With ever increasing data volumes, large compute clusters that process data in a distributed manner have become prevalent in industry. For distributed stream processing platforms (such as Storm) the question of how to distribute workload to available machines, has important implications for the overall performance of the system.
We present a workload scheduling strategy that is based on a graph partitioning algorithm. The scheduler is application agnostic: it collects the communication behavior of running applications and creates the schedules by partitioning the resulting communication graph using the METIS graph partitioning software. As we build upon graph partitioning algorithms that have been shown to scale to very large graphs, our approach can cope with topologies with millions of tasks. While the experiments in this paper assume static data loads, our approach could also be used in a dynamic setting.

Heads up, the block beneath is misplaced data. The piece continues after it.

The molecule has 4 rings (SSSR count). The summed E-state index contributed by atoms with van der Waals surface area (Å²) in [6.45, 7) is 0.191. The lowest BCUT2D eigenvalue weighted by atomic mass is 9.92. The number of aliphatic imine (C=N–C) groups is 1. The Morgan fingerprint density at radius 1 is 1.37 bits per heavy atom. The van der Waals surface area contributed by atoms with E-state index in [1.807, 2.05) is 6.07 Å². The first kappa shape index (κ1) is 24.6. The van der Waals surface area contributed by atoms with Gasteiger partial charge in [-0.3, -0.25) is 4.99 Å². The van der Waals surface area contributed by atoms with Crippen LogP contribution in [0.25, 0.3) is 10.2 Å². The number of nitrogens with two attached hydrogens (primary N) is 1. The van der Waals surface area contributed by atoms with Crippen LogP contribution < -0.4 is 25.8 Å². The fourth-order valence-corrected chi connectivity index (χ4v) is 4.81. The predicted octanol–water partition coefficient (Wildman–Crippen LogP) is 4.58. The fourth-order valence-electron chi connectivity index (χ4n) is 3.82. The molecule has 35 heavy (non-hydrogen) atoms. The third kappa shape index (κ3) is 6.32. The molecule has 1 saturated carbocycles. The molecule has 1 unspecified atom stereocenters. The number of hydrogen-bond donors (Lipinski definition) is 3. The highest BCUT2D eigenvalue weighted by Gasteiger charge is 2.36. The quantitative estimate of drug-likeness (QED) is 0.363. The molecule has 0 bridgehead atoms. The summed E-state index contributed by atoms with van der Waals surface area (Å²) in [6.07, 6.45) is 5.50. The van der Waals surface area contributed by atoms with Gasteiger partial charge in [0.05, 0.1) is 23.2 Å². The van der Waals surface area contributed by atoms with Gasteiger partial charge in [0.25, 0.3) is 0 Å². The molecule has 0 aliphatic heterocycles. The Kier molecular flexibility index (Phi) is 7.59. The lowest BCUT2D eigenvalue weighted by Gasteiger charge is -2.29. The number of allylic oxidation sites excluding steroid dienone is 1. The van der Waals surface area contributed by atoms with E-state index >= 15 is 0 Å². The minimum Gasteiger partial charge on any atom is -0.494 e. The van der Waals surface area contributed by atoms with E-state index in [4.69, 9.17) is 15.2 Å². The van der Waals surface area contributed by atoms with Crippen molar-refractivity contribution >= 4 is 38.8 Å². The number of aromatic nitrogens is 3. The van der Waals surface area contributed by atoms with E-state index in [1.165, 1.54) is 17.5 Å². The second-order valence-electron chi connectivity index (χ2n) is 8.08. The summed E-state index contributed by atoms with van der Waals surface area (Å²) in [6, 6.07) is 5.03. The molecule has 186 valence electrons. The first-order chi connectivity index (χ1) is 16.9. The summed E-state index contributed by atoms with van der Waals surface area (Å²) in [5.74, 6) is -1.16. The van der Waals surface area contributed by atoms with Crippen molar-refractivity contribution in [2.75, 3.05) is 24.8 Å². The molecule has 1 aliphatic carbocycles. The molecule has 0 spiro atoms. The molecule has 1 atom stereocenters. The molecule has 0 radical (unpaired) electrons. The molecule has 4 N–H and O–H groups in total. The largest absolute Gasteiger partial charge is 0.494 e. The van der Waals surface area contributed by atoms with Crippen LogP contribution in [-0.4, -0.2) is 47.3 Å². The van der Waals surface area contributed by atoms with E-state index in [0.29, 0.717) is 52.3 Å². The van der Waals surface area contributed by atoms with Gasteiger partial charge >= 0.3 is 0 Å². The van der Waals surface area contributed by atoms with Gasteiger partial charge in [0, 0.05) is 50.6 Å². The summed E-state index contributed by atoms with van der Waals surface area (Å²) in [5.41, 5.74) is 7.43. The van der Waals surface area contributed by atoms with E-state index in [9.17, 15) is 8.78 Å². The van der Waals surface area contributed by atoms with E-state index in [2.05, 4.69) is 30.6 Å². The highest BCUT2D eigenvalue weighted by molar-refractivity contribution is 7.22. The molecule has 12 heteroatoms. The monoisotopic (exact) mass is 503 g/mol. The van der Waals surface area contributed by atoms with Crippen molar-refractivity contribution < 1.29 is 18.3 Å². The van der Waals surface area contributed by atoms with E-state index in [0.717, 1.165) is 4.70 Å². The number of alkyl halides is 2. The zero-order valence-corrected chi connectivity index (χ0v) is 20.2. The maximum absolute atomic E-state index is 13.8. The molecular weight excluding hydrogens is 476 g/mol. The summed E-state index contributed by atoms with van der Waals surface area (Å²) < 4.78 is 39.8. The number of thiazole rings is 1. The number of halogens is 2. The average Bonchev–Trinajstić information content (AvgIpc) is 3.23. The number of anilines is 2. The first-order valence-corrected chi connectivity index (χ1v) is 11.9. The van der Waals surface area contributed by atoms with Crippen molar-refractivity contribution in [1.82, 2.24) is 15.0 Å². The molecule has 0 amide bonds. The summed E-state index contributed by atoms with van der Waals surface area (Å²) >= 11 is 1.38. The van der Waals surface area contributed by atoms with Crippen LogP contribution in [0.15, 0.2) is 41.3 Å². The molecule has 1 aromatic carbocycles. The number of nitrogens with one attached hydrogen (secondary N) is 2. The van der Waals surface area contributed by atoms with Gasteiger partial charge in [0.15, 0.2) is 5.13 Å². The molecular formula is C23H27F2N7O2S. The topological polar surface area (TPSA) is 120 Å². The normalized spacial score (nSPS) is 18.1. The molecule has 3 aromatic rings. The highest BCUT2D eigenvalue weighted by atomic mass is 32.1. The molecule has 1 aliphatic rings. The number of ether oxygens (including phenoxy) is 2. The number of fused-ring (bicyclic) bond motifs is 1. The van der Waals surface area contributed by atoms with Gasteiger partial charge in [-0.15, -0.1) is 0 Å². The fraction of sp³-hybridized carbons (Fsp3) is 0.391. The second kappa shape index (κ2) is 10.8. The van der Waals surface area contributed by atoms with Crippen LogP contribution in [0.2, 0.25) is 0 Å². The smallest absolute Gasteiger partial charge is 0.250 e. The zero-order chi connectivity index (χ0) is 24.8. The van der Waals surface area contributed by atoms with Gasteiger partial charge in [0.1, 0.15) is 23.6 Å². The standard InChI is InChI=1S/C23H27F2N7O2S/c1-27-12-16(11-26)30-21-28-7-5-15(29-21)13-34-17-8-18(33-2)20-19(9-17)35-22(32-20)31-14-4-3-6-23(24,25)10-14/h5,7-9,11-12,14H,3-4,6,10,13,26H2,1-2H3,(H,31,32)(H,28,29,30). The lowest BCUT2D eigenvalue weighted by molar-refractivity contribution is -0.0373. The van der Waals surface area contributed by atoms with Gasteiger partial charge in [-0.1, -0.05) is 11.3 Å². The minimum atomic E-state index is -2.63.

We implemented our proposed algorithm for the Storm stream processing system and evaluated it on a commodity cluster with up to 80 machines. The evaluation was conducted on four different use cases – three using synthetic data loads and one application that processes real data.
We compared our algorithm against two state-of-the-art scheduler implementations and show that our approach offers significant improvements in terms of resource utilization, enabling higher throughput at reduced network loads. We show that these improvements can be achieved while maintaining a balanced workload in terms of CPU usage and bandwidth consumption across the cluster. We also found that the performance advantage increases with message size, providing an important insight for stream-processing approaches based on micro-batching.